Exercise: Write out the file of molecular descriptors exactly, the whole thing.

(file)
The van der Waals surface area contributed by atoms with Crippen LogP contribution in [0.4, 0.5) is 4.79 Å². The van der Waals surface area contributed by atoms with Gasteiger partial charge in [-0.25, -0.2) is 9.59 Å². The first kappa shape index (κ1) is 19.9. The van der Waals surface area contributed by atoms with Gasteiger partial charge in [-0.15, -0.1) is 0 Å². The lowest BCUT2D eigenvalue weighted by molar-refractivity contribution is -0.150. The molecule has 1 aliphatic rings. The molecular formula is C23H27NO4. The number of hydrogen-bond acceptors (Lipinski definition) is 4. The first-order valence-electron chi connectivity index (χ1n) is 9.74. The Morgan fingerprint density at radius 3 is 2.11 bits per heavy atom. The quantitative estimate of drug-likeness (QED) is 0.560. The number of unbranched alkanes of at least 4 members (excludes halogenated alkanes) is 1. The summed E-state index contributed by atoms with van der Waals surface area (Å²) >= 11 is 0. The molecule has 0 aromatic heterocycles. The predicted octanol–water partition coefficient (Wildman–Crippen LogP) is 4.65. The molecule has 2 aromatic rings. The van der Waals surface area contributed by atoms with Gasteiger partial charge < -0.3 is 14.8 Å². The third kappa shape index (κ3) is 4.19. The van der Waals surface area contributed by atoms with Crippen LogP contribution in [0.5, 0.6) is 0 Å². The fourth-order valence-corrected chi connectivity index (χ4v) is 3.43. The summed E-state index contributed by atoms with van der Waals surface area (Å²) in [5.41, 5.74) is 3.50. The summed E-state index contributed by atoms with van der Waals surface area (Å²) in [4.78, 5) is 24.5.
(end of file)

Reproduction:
The van der Waals surface area contributed by atoms with Crippen LogP contribution in [0.4, 0.5) is 4.79 Å². The van der Waals surface area contributed by atoms with Gasteiger partial charge in [-0.25, -0.2) is 9.59 Å². The first kappa shape index (κ1) is 19.9. The van der Waals surface area contributed by atoms with Gasteiger partial charge in [-0.15, -0.1) is 0 Å². The lowest BCUT2D eigenvalue weighted by molar-refractivity contribution is -0.150. The molecule has 1 aliphatic rings. The molecular formula is C23H27NO4. The number of hydrogen-bond acceptors (Lipinski definition) is 4. The first-order valence-electron chi connectivity index (χ1n) is 9.74. The Morgan fingerprint density at radius 3 is 2.11 bits per heavy atom. The quantitative estimate of drug-likeness (QED) is 0.560. The number of unbranched alkanes of at least 4 members (excludes halogenated alkanes) is 1. The summed E-state index contributed by atoms with van der Waals surface area (Å²) >= 11 is 0. The molecule has 0 aromatic heterocycles. The predicted octanol–water partition coefficient (Wildman–Crippen LogP) is 4.65. The molecule has 2 aromatic rings. The van der Waals surface area contributed by atoms with Gasteiger partial charge < -0.3 is 14.8 Å². The third kappa shape index (κ3) is 4.19. The van der Waals surface area contributed by atoms with Crippen LogP contribution in [0.5, 0.6) is 0 Å². The fourth-order valence-corrected chi connectivity index (χ4v) is 3.43. The summed E-state index contributed by atoms with van der Waals surface area (Å²) in [5.41, 5.74) is 3.50. The summed E-state index contributed by atoms with van der Waals surface area (Å²) in [4.78, 5) is 24.5.